The survey also collected information on training organization, motives, hiring of skilled workers, and further firm characteristics. The last two were also collected for a random sample of non-training firms, plus motives for not training and the training occupation that the firm would most likely train if it chose to. We use the firm characteristics to account for firm heterogeneity in the estimations. We include the number of employees (four categories), geographic location (seven greater regions, as defined by the FSO), training occupation (29 categories), and the firm’s industrial affiliation (NACE, six categories) as controls. In some specifications, we also include an employer’s self-assessment with regard to, for example, its attractiveness for specialists. In addition, we control for the average characteristics of the apprentices in the firm: the proportions of adult apprentices, female apprentices, apprentices acquiring a vocational baccalaureate during training, and apprentices who complete the apprenticeship in shorter time than usual (see panel (c) of Table 1 as well as Appendix Table 9 for corresponding descriptives).

Estimation methods

First, we analyze which firm characteristics are associated with a closer or looser fit between training plans and firms’ skill needs, and with the desired frequency of curriculum adjustments. The estimation models depend on the type of the dependent variables. “Content not used” is a fractional variable, for which we estimate a fractional logit model, which accounts for its specific features (Papke and Wooldridge 1996). Dummy dependent variables such as “Additional skills” are estimated using a logit model. Finally, dependent variables with several categories are estimated with multinomial logit models. For all of these nonlinear models, we report average marginal effects (AMEs) in the tables. AMEs are achieved by first calculating the effects of a one unit change of a variable for each observation in the data, and then taking the average of these individual effects across all observations in the sample (e.g. Wooldridge 2010).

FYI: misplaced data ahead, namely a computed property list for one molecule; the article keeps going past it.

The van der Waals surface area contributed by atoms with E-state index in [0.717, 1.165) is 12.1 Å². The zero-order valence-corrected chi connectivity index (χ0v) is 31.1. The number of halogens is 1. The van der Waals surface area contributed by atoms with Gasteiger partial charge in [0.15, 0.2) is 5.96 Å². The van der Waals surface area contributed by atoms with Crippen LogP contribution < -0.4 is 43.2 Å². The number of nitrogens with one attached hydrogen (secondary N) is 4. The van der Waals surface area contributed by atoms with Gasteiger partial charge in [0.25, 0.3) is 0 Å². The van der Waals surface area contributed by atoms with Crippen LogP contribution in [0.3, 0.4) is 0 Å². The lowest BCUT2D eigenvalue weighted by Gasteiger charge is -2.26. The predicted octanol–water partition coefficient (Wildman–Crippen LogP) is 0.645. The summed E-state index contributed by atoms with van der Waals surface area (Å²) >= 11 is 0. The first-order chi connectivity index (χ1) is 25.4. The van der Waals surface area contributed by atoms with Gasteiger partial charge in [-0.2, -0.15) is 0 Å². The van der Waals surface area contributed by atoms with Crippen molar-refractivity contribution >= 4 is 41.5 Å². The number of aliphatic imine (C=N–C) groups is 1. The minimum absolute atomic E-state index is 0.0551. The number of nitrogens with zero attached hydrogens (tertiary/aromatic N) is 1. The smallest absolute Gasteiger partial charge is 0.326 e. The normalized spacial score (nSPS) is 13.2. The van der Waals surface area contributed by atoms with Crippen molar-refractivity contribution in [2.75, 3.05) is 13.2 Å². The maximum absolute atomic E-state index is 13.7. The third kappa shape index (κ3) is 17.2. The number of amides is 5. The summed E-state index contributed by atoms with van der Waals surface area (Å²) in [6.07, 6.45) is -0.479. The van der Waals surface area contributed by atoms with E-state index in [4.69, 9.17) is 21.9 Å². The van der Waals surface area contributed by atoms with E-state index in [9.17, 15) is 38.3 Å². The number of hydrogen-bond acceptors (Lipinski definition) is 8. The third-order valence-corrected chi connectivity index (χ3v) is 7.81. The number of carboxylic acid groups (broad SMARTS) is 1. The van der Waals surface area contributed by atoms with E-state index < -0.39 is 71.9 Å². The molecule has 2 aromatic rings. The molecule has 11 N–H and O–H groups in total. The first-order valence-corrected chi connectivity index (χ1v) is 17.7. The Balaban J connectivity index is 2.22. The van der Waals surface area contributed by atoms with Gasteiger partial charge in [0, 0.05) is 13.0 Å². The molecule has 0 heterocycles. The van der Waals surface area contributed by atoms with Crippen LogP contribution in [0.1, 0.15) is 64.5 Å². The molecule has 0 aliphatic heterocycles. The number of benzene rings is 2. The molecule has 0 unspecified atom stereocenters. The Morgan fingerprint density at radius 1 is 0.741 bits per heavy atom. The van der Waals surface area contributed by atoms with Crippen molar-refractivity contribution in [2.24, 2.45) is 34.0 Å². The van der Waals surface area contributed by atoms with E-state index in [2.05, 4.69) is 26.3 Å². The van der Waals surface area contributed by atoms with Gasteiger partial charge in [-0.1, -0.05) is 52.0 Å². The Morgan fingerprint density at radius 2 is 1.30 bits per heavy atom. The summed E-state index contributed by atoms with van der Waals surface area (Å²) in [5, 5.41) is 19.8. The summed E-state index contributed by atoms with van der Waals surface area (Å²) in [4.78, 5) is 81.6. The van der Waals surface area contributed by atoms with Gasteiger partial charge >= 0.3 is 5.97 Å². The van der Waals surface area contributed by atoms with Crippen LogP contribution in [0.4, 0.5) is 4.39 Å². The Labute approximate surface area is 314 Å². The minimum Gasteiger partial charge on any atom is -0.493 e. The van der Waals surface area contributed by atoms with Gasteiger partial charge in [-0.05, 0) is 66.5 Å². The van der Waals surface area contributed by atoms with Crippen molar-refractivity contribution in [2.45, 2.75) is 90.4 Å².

Second, we analyze the association of curriculum fit and companies’ costs and benefits from training. Firms reported costs and benefits by training year, with a maximum of four training years per firm, depending on the duration of the apprenticeship program. We use OLS regression models with firms as the unit of observation and their costs and benefits per training year and apprentice as dependent variable.Footnote 15 However, OLS does not account for the problem that we cannot observe potential costs and benefits or curriculum fit for non-training firms. These firms are relevant because a poor curriculum fit and associated costs may be reasons not to train at all. Hence, we estimate a maximum likelihood selection model (Wooldridge 2010), which models the training decision and the costs and benefits of training jointly. We have to assume, firstly, that training costs and benefits are distributed normally, and secondly, that we have a variable that influences the training decision, but not the costs and benefits of training. We discuss such a variable together with the estimation results in Section 4.

The estimations in this paper are exploratory in nature. As is clear from Section “Firms’ assessment of curriculum’s fit with their skills needs”, many variables correlate with the self-assessed curriculum fit variables (see also Appendix Table 7). Therefore, it is likely that firm characteristics not observed in the data also correlate with fit variables. This may introduce omitted variable bias in the coefficients in the cost-benefit estimations in Section “Curriculum fit and firms' costs and benefits from training”. Therefore, our empirical analyses only provide descriptive results as a starting point for future causal analyses.

Results and discussion

Firms’ assessment of curriculum’s fit with their skills needs